Inflation will prevent the Fed from moving aggressively to halt a recession, he said. “The difference with the impending recession to what investors might have seen in the recent past is that policy makers will be reluctant to run to the rescue of the markets with consumer price inflation where it is today. The Fed remains squarely focused on their inflation mandate and will largely ignore rising unemployment or even mild financial instability to obtain their 2% inflation goal.”

At some point the dual mandate will force the Fed to make a decision, according to Wells Fargo Securities Chief Economist Jay Bryson, Senior Economist Sarah House, International Economist Brendan McKenna and Economist Charlie Dougherty.

“We believe policymakers will continue to come down on the side of bringing inflation back toward the Committee’s target of 2% at the expense of allowing the unemployment rate to rise,” they said in a report. They expect the Fed will raise the target to a range of 5% to 5.25% by March.

“The risks appear to be skewed toward slightly more tightening rather than slightly less relative to our base-case view,” they said. Wells Fargo sees rates staying at that level until early 2024.

Rate cuts next year are “a highly unlikely prospect,” said Robert Bayston, head of U.S. government and mortgage portfolios at Insight Investment. “The Fed has still not seen any significant success in loosening the labor market across the economy, despite tech sector layoffs dominating the headlines,” he noted. “Therefore, it is difficult to see any justification for policy easing anytime soon, absent a severe and unexpected deterioration in the economy.”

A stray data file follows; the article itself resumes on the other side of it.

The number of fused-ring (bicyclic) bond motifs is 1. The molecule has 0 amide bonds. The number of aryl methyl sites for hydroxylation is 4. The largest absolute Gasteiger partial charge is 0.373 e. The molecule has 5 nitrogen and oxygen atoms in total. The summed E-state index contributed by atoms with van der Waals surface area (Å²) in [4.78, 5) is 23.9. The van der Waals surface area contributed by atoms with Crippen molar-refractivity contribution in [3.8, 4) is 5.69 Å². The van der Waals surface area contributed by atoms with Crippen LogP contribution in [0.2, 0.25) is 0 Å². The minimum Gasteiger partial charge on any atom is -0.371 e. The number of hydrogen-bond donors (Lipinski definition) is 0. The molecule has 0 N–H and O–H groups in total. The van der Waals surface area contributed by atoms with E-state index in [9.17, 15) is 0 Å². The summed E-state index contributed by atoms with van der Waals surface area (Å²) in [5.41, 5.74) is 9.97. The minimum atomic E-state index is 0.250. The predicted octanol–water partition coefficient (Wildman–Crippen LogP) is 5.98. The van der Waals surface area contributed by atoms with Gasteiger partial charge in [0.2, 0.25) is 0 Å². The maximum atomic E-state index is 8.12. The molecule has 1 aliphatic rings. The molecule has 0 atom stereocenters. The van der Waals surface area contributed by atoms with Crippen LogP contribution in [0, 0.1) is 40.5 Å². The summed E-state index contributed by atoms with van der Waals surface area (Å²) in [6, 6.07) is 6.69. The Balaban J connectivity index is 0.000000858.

While a soft landing is still possible, Bayston said, “it will be a difficult needle to thread for the Fed. Labor market conditions will need to cool enough to temper wage growth, but not too much that aggregate job losses result in a negative feedback loop that leads to a recession.”

Should there be a recession, he added, it “would be relatively shallow.”

A mild recession wouldn’t surprise KC Mathews, chief investment officer at UMB Bank.

“In 2023, the Federal Reserve will continue to battle inflation and hike rates reaching its terminal rate in the first half of the year, while inflation slowly dissipates,” he said. “This will cause economic activity to slow, perhaps to a recession-like pace, causing financial markets to be choppy, yet producing positive returns.”